French.
jovial,

among the They have looked upon him as a

comic type, a theatrical buffoon, and

have compared him with the comic theatrical


types of other stages, arriving at the conclusion
that he
is

a less

happy and
and

less successful conis

ception than they, because his comicality


clusively English,
is

ex-

not to be well under-

stood outside England and America.

But we
to inter-

must on the other hand be careful not

pret the character moralistically, as an image of


baseness, darkly coloured with the poet's con-

PRACTICAL ACTION
tempt, as one towards
feeling of disgust.

215

whom

he experienced a

Falstaff could call himself a

" formal " hero in his

own way:

magnificent in

ignoring morality and honour, logical, coherent,

acute and dexterous.

He

is

being

in

whom

the sense of honour has never appeared,

or has been obliterated, but the intellect has

developed and become what alone


come, namely,
is

it

could be-

esprit, or

sharpness of wit.
is

He

without malice, because malice


of moral conscientiousness,

the antithe-

sis

both thesis and antithesis.

and he lacks There is in him,

on the contrary,

a sort of innocence, the result

of the complete liberty of his relation toward


all

restraint

and towards

ethical

law.

His

great body, his old sinner's

flesh, his

complete

experience of taverns and lupanars, of rogues

male and female, complicates without destroying the soul of the boy that
vicious boy, but yet a boy.
is

in

him, a very
this reason,
is

For

he

is

sympathetic, that

is

to say, he

sympa-

thetically felt

and lovingly depicted by the poet.


is

The image
innocence,

of a child, that

to say of childish
to the lips of

comes spontaneously
as

the

hostess,

she

tells

of

how
in

he

died:

"Nay,
bosom,

sure, he's not in hell: he's


if

Arthur's

ever

man went

to Arthur's

bosom.

2i6
'

PRACTICAL ACTION
made
a fine end,

and went away, an


.
.

it

had

been any Christom

child.

."

Shylock the Jew also finds a place


" the Jew,"

in

the hisis

torical gallery, for the very reason that he

Jew,
tion,

indeed,

historical

forma-

and Shakespeare conceives and describes


the characteristics proper to his race
religion,
It

him with
and
cally.

one might almost say, sociologi-

has been asserted that for Shake-

speare and for his public Shylock was a comic

personage, intended to be flouted and laughed


at

by the

pit; but

we do not know what were

the intentions of Shakespeare and as usual they

matter

little,

because Shylock lives and speaks,

himself explaining what he means, without the


aid of commentaries, even such as the author

might possibly have supplied.


out in his desperation
:

Shylock crying

"

My

daughter

my

ducats

."

may have made

laugh the

spectators in the theatre, but that cry of the

wounded and tortured animal does not make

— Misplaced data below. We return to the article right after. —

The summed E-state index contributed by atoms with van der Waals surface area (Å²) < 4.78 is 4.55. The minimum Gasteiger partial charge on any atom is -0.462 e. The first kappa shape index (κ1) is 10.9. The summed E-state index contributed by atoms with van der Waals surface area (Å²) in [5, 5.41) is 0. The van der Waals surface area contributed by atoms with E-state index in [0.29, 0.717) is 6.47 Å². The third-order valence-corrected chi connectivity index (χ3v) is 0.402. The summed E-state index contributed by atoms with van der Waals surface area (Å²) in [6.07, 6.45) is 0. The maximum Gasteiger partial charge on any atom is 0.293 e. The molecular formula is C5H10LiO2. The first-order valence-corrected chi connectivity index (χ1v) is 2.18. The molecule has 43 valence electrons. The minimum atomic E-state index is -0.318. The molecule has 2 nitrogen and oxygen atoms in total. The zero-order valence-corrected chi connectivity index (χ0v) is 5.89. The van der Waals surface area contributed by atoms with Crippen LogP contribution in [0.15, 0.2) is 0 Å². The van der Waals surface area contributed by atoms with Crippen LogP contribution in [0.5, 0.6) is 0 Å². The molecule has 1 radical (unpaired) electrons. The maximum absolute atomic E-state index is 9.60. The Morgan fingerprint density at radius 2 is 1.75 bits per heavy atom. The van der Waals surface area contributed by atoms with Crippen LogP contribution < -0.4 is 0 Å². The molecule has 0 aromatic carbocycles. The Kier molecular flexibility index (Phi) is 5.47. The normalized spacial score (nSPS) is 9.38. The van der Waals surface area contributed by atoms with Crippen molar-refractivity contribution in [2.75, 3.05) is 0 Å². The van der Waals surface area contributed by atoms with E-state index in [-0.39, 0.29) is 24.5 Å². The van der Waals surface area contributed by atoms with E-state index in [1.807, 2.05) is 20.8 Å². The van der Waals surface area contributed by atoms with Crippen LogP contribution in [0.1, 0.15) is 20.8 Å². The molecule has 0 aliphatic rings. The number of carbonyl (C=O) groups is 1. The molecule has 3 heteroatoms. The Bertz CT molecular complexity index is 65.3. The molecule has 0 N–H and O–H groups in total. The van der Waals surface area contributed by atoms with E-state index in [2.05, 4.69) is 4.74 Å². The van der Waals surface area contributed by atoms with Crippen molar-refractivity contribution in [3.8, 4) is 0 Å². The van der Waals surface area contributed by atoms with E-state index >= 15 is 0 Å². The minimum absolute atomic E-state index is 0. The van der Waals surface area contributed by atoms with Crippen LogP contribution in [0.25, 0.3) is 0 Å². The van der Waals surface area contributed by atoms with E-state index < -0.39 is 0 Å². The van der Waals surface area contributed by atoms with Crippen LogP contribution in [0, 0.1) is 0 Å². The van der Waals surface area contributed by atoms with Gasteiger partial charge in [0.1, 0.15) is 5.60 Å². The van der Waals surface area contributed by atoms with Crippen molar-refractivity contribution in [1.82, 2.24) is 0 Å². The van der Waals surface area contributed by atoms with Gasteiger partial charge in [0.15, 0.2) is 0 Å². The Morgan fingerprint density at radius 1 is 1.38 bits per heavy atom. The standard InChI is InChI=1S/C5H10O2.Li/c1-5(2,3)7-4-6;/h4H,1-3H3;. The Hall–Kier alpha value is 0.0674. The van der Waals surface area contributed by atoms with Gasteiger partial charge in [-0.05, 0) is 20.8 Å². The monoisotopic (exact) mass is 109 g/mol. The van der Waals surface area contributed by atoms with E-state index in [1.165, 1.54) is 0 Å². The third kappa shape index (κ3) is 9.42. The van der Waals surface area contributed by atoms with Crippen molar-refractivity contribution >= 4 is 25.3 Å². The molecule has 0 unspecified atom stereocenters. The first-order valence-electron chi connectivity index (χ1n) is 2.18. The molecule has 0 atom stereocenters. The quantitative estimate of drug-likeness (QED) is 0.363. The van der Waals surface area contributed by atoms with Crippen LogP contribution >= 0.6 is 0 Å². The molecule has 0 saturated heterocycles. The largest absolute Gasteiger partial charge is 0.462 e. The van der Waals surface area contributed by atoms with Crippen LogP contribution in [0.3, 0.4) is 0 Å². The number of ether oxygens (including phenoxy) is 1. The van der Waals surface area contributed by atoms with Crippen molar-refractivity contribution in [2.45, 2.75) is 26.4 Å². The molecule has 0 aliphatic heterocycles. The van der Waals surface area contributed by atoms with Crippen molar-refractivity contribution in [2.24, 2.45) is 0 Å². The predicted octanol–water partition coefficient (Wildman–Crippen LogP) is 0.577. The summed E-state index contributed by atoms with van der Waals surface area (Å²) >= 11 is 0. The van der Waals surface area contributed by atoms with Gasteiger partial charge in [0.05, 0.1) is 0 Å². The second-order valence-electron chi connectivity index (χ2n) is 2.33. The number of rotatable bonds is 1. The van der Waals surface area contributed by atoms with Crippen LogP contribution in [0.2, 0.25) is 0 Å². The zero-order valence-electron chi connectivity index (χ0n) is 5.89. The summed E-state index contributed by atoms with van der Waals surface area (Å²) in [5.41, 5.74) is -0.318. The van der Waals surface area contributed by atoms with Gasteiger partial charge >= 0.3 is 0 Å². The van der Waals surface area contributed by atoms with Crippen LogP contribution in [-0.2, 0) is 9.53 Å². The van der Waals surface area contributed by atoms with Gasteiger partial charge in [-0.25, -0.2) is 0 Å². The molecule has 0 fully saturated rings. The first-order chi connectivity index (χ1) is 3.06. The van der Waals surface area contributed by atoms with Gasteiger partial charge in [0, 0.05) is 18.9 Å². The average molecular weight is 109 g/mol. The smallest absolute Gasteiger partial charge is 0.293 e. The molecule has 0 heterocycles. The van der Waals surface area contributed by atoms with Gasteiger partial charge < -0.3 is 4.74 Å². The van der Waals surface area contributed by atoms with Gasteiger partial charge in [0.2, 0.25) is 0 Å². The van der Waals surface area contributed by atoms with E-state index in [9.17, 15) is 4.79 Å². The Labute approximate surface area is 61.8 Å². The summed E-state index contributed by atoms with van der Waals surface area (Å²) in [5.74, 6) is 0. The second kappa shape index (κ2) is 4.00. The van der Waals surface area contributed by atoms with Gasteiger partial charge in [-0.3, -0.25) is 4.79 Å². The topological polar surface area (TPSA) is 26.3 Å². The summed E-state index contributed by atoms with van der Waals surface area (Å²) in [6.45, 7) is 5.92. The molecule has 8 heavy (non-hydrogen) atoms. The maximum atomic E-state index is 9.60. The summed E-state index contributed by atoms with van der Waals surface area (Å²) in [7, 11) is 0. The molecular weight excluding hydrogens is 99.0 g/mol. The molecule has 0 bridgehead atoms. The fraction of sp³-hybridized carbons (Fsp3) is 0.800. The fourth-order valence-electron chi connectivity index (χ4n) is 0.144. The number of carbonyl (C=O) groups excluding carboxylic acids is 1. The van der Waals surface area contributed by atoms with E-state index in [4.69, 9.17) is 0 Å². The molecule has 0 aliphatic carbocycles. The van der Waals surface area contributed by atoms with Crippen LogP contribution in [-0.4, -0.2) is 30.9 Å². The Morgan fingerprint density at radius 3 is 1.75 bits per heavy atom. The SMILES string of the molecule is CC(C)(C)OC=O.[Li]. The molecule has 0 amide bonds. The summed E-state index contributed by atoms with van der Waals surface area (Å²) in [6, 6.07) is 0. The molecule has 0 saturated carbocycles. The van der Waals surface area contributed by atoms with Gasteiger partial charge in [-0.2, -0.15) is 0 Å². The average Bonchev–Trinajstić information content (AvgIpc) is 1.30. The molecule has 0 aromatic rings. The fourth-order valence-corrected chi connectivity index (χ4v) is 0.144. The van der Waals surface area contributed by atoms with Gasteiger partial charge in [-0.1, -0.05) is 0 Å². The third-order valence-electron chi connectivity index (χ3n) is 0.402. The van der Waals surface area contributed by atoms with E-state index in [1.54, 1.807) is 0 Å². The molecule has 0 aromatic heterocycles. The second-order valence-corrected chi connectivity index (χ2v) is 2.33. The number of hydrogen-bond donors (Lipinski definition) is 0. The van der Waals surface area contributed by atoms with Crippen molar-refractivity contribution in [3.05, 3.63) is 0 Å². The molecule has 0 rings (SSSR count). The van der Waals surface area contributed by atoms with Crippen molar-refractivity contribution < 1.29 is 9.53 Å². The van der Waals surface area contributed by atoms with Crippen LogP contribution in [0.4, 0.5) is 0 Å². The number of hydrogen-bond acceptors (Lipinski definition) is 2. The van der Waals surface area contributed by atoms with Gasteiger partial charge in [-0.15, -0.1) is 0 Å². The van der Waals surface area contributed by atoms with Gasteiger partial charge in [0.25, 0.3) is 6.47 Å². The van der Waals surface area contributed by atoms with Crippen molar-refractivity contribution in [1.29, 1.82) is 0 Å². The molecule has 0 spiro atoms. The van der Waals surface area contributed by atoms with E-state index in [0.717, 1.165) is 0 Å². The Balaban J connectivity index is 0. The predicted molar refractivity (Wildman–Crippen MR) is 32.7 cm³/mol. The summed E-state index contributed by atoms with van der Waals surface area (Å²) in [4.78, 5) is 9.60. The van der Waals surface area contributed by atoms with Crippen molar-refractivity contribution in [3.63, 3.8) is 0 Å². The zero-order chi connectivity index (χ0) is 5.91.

the poetical reader laugh; he forms anything

but a comic conception of that being, trampled

down, poisoned

at heart

and unshakeable

in his

desire for vengeance.

On

the other

hand the

pathetic and biassed interpretations of Shylock


that have been given during the nineteenth cen-

PRACTICAL ACTION
tury, are foreign to the
tion,

217

ingenuousness of a crea-

without a shadow of humanitarianism or

of polemic.
fusing his

What
of his

Shakespeare has created,


experiences in

own impressions and


attentive
is

the

crucible

and thoughtful

humanity,

the Jew, with his firm cleaving to

the law and to the written word, with his hatred


for Christian feeling, with his biblical language,

now

sententious

now

sublime, the

Jew with

his

peculiar attitude of intellect, will and morality.

Yet we are Inclined


in

to ask

why
is

Shylock, seen

the relations in which he

placed

in

the

Merchant of Venice, arouses some doubt in our minds; he would seem to require a background which Is lacking to him there. This background cannot be the romantic story of Portia and the three caskets, or of the tired and melancholy Antonio.

The

reader

Is

not convinced

by the rapid
accepts the

fall

of so great an adversary,

who

conversion to Christianity finally

imposed upon him.


serious

But apart
which we

also

from the

particular mixture of real and Imaginary, of

and

light,

find In the

Mer-

chant of Venice,

It

does not appear that the

characters of the strictly historical plays find


the ideal complement which they should find
in the plays

where they appear.

The

reason

2i8
for this
reliance

PRACTICAL ACTION
is

not to be found in the looseness and

upon chronicles for which they have


since
effect

so often been blamed,

this

is

rather a

consequence or general
attitude

of Shakespeare's
life,

towards the practical

described

above.

This attitude, as we have seen, lacks


is

a definite ideal,

indeed, without passion for


ideals, but
is

any sort of particular


humanity.
centrated,

animated

with sympathy for the varying lots of striving

For

this reason,

it

is

entirely con-

on the

one hand upon character


is

drawing, and on the other

inclined to accept

somewhat
it is all

passively the material furnished by

the chronicles and histories.

On

the one

hand
it

force and impetus, while on the other

lacks idealisation

and condensation.
the

The mar-

velous Hotspur appears in the play, in order


that

he

may

confirm
is

glory of youthful

Prince Hal, that

to say, that he

may

provide

a curious anecdote

of what was or appeared

to be the scapegrace youth of a future sage

sovereign; that

is,

he

is

not fully represented.

Coriolanus runs himself into a blind alley; and

even

if

the poet portrays with historical pene-

tration, the patricians


it

and plebeians of Rome,

would be vain

to seek in the play for the

centre of gravity of his feelings, of his pre-

PRACTICAL ACTION
dilictlons,

219

or of his aspirations, because both

Coriolanus, the tribunes and his adversaries are

looked upon solely as characters, not as parts